During any kind of financial transaction, before the trade, both parties must arrive at a shared understanding of market conditions and prices. After the trade, they need a mutually agreed upon means of processing, recording and settling the transaction. Each firm brings to the table their own applications, algorithms and infrastructure for exchanging data, and together they must agree on how to execute the transaction.

Today, many financial institutions hire 3rd-party settlement agencies (like CLS) to ensure the integrity of these transactions, trusting them to identify and rectify situations where things go sideways, whether innocently or as the result of fraudulent or non-compliant activity. Each company has a team that deals with reconciling these discrepancies. Including these agencies in the high-volume flow of transactions is important, but adds considerable complexity to the flow of information, and can be quite expensive.

The opportunity to fix this glaring market inefficiency is what has so many people in the financial services industry excited about blockchain-based ledgers: a single source of truth that all counterparties can see and trust. No more arguments, no more intermediaries. A distributed, shared, governed ledger based on blockchain effectively establishes shared purpose-specific back-office infrastructure that can streamline and reduce the cost of conducting transactions.

Companies like SETL, Bloq, and Microsoft provide the ledger technology it takes to establish a robust, secure, well-governed Blockchain ledger. Their technology stores all necessary data in the ledger and presents to each counterparty only the data that they need and are permitted to see.

There are two main ways financial firms can implement blockchain for this purpose.

  • First, the counterparties can agree to collaboratively host a ledger and blockchain stack, buying the technology from one of the above vendors. This approach eliminates the need for any intermediary, but does put a fair amount of implementation and management work on the counterparties.
  • Second, the counterparties can engage one of the new breed of companies focused on providing Blockchain-based intermediary services, which hosts the ledger and performs functions like ensuring the satisfaction of all trading rules, aggregating many transactions in to a final single payment (called netting) and running risk checks to make sure the counterparty can make the trade. While this approach doesn’t completely disintermediate the relationship, the services provided are far simpler and less expensive than those of full-service settlement agencies.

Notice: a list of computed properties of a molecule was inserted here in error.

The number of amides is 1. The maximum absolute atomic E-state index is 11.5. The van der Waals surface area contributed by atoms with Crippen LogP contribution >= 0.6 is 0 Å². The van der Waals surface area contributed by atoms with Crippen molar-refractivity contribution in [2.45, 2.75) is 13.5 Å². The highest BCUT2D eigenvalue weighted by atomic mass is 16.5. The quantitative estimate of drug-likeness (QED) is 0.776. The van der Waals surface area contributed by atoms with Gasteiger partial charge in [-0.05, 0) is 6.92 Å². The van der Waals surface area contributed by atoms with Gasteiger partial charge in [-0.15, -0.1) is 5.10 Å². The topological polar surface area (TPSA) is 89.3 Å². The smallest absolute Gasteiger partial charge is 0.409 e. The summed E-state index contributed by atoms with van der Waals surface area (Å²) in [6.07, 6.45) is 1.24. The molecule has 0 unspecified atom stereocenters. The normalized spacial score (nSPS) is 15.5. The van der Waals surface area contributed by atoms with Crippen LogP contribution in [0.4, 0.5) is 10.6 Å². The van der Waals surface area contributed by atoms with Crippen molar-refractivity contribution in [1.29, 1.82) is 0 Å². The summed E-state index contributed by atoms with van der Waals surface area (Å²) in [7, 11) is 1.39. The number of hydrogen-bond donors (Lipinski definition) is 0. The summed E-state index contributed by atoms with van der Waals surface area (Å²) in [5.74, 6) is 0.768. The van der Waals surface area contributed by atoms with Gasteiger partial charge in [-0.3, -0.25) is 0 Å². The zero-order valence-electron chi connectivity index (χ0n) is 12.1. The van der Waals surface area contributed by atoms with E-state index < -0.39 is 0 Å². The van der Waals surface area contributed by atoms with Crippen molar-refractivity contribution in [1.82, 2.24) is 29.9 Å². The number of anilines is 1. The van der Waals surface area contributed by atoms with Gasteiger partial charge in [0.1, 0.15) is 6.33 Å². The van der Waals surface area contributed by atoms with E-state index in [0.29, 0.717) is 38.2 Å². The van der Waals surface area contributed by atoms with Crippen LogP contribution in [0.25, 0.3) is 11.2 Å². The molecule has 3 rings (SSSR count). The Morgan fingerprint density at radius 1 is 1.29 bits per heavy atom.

This model and potential value is underscored by Andy Coyne, CEO of Cobalt, which aims to reduce the cost of post-trade processing in the FX market using distributed ledger technology: “Everyone persists their own versions of transactions – multiple times, multiple systems. That all adds up to about $20B of expense. We think that the cost-focused market is now ready to address this issue and we think the way to do that is to have shared infrastructure via distributed ledger technology.”

Asynchronous Messaging is Central to Blockchain

Blockchain-based ledger technology is in its relative infancy, but hold the promise of transforming how counterparties cooperate when trading assets. The multi-party nature of Blockchain makes it an ideal asynchronous messaging application, and as volumes grow it will become the ultimate mission critical application. Enterprise-grade messaging is especially good at handling volume bursts, buffering when a counterparty falls behind in consuming messages, handling important tasks like time-based sequencing, and guaranteeing that no transactions are ever lost before being persisted in the ledger. Solace’s WAN-optimized, lossless messaging is ideal for the distribution of block updates and is in use in blockchain-based ledger implementations around the world.

Tom Fairbairn

Tom works in Solace's systems architecture team helping customers define their architectures to address challenges such as the increasing digitisation of business across a wide range of industries including retail, financial services and smart city initiatives. He joined Solace in 2013 as part of the Singapore Technical Support team, then moved to London in 2014.

If you own a smart phone or tablet, the chances are you already use Tom’s work, as prior to Solace Tom was an IC designer responsible for implementing the low-power hardware in the processors present in over 90% of these devices.